For a linear system we can speak of stability of the system itself (and not only of the equilibrium point) and in particular it is stable if the eigenvalues of the dynamic matrix of the system are a negative real part [12]. This mathematical definition can be particularized in different criteria to analyze the stability of the single system. Considering a generic characteristic equation feedback system:

\begin{equation}
1+G(s) H(s)=0
\end{equation}

Where ๐บ (๐‘ ) is the direct transfer function and ๐ป (๐‘ ) the feedback transfer function and ๐บ (๐‘ ) ๐ป (๐‘ ) the loop transfer function (fig. 6). So such that:

\begin{equation}
Y(1+G H)=G X
\end{equation}

And then the transfer function:

\begin{equation}
W=\frac{Y}{X}=\frac{G}{1+G H}
\end{equation}

Considering that ๐บ (๐‘ ) ๐ป (๐‘ ) is a rational function divided by gain ๐พ (positive for negative feedback systems), the roots of this equation describe a curve in the plane ๐‘  which is called the locus of the roots.

\begin{equation}
G(s) H(s)=K \frac{N(s)}{D(s)}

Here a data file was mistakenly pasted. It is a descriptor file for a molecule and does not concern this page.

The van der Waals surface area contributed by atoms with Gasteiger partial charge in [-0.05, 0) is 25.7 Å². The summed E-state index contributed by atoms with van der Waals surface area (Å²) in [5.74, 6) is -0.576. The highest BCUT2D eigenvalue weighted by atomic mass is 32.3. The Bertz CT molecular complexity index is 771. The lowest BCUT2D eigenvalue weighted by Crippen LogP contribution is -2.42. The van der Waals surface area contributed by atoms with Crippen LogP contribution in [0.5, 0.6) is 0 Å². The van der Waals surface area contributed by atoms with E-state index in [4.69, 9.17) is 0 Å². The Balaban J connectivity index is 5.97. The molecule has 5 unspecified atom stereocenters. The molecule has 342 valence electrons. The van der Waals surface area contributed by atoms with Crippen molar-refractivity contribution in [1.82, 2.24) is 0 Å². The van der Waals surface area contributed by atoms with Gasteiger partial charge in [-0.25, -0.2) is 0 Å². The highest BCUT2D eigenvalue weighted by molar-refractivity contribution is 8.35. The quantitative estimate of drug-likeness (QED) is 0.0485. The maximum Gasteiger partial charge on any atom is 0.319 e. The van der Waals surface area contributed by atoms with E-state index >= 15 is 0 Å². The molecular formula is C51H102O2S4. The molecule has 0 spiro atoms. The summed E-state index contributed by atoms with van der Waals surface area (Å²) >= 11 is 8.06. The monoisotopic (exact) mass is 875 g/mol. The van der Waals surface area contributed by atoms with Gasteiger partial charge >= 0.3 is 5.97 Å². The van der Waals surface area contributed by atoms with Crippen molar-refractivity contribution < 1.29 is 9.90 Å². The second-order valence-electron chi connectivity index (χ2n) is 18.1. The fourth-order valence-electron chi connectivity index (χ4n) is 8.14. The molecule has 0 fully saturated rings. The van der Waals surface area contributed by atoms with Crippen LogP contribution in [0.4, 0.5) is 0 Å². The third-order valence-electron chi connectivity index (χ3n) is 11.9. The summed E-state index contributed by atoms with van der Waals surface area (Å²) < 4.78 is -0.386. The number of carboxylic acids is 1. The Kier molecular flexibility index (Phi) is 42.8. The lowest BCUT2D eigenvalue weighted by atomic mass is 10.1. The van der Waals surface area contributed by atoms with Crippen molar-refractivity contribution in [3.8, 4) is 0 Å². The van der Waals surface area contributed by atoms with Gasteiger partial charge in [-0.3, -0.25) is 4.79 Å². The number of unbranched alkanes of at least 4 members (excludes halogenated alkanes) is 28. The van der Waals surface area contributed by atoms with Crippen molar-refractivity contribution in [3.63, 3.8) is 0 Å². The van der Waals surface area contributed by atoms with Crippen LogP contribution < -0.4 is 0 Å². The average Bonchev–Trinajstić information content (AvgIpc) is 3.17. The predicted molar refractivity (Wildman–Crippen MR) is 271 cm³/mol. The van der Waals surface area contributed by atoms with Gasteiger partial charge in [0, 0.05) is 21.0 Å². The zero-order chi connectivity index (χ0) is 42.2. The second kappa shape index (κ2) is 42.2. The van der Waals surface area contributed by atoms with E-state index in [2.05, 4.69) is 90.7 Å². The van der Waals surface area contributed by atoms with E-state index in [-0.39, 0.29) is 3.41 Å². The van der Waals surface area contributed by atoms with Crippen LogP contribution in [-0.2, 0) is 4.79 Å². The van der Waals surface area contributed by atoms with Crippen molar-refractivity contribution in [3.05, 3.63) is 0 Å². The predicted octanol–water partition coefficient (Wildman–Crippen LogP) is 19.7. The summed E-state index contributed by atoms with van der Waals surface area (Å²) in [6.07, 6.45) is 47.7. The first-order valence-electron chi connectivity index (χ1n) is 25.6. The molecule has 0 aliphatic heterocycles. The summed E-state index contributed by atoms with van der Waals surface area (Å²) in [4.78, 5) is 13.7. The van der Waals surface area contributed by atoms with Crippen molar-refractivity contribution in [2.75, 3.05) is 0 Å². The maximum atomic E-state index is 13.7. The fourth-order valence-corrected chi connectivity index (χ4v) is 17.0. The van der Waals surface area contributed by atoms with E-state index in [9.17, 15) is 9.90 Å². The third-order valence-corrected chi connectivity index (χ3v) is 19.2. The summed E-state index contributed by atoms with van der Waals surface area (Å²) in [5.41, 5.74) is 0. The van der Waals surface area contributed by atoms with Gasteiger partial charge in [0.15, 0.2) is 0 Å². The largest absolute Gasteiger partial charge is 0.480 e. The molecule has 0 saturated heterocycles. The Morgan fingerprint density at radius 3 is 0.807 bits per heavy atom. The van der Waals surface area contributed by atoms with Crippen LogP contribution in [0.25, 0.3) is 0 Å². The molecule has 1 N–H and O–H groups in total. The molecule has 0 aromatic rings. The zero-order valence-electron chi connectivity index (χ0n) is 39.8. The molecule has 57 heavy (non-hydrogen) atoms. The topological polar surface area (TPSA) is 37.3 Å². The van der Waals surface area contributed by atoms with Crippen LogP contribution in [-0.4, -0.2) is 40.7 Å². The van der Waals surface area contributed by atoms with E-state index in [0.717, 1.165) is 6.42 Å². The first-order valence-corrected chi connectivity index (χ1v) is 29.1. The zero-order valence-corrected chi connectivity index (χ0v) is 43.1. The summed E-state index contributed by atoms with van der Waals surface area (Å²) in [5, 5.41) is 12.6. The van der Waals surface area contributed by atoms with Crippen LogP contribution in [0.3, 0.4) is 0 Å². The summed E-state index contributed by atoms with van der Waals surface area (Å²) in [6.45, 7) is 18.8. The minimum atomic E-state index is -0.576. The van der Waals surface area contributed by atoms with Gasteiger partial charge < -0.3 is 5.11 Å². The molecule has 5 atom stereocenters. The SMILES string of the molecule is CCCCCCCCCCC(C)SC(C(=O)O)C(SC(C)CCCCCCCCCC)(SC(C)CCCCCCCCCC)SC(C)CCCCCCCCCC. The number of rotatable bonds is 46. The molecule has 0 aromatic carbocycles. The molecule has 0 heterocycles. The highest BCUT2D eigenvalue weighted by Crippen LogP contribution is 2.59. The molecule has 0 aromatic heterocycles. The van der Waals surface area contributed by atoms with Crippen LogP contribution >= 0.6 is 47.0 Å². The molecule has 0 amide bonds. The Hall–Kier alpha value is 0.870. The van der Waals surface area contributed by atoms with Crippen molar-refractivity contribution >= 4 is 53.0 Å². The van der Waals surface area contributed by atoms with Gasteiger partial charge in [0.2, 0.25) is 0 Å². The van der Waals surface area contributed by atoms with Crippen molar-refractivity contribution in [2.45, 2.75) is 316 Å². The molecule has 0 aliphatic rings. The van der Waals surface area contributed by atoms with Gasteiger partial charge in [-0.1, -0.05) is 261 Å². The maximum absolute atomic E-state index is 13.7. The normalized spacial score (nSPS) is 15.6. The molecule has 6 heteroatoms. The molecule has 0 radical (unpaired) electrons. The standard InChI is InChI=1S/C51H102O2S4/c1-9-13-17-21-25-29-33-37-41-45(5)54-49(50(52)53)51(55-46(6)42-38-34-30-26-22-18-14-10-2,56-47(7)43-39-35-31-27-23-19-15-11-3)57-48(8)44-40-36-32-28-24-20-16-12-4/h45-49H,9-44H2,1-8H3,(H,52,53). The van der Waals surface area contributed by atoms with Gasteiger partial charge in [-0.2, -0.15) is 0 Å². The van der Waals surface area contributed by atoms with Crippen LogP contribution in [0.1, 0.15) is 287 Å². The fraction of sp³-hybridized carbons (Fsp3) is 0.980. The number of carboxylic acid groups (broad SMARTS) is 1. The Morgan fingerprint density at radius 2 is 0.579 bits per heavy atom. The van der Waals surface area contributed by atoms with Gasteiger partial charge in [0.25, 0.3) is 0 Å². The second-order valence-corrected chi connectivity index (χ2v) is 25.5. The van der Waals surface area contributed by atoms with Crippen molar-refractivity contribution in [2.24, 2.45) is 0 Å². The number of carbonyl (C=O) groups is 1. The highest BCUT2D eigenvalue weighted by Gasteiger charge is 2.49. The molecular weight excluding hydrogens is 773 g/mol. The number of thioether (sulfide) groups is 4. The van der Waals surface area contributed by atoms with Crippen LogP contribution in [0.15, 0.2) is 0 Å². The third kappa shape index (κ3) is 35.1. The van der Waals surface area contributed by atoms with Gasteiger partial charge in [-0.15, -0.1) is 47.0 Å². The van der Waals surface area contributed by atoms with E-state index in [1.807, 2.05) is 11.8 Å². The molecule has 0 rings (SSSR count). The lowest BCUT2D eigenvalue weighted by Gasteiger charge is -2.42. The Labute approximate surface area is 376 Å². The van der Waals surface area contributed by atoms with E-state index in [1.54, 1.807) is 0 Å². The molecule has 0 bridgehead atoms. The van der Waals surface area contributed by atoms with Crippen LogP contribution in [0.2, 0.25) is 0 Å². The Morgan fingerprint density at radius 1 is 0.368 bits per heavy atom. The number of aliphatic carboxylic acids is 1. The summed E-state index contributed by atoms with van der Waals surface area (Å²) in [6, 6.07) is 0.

\end{equation}

To have stability, all the poles of the transfer function are required to be on the left side of the plane, ie apart from the real negative part [1]. These poles correspond to the zeros of eq. (12) or to study the trend:

\begin{equation}
D(s)+K N(s)=0
\end{equation}

Simulink [13] is software developed by MathWorks that provides a graphical approach based on a modeling environment that allows the user to convert the problem into a network of mathematical function blocks. In addition, this environment allows integration with the Matlab language and its programming functions.

Through Simulink it is possible to implement the considered models by adding various features, such as dashboards to interact with the system parameters, useful for analyzing their behavior and stability.